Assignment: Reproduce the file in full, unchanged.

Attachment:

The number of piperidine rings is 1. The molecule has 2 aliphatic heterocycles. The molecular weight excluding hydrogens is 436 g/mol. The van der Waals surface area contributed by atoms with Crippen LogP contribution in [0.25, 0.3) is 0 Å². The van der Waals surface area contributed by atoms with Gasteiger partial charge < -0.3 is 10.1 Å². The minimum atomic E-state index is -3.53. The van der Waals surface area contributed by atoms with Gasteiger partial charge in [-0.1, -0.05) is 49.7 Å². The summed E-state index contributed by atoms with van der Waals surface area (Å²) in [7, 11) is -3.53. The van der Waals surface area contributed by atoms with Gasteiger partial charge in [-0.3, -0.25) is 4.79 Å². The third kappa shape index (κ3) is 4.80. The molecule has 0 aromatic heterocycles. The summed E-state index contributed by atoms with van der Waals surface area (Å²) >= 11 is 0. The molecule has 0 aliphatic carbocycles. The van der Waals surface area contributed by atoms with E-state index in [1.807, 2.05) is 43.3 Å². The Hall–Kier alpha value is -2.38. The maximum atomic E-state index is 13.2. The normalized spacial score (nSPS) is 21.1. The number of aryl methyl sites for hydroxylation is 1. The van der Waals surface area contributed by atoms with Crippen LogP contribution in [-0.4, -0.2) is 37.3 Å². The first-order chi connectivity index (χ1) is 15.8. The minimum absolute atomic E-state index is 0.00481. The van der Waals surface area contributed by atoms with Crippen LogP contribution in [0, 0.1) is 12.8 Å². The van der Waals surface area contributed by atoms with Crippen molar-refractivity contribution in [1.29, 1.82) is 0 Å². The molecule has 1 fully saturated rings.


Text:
The number of piperidine rings is 1. The molecule has 2 aliphatic heterocycles. The molecular weight excluding hydrogens is 436 g/mol. The van der Waals surface area contributed by atoms with Crippen LogP contribution in [0.25, 0.3) is 0 Å². The van der Waals surface area contributed by atoms with Gasteiger partial charge < -0.3 is 10.1 Å². The minimum atomic E-state index is -3.53. The van der Waals surface area contributed by atoms with Gasteiger partial charge in [-0.1, -0.05) is 49.7 Å². The summed E-state index contributed by atoms with van der Waals surface area (Å²) in [7, 11) is -3.53. The van der Waals surface area contributed by atoms with Gasteiger partial charge in [-0.3, -0.25) is 4.79 Å². The third kappa shape index (κ3) is 4.80. The molecule has 0 aromatic heterocycles. The summed E-state index contributed by atoms with van der Waals surface area (Å²) >= 11 is 0. The molecule has 0 aliphatic carbocycles. The van der Waals surface area contributed by atoms with E-state index in [1.807, 2.05) is 43.3 Å². The Hall–Kier alpha value is -2.38. The maximum atomic E-state index is 13.2. The normalized spacial score (nSPS) is 21.1. The number of aryl methyl sites for hydroxylation is 1. The van der Waals surface area contributed by atoms with Crippen LogP contribution in [-0.4, -0.2) is 37.3 Å². The first-order chi connectivity index (χ1) is 15.8. The minimum absolute atomic E-state index is 0.00481. The van der Waals surface area contributed by atoms with Crippen LogP contribution in [0, 0.1) is 12.8 Å². The van der Waals surface area contributed by atoms with Crippen molar-refractivity contribution in [1.29, 1.82) is 0 Å². The molecule has 1 fully saturated rings.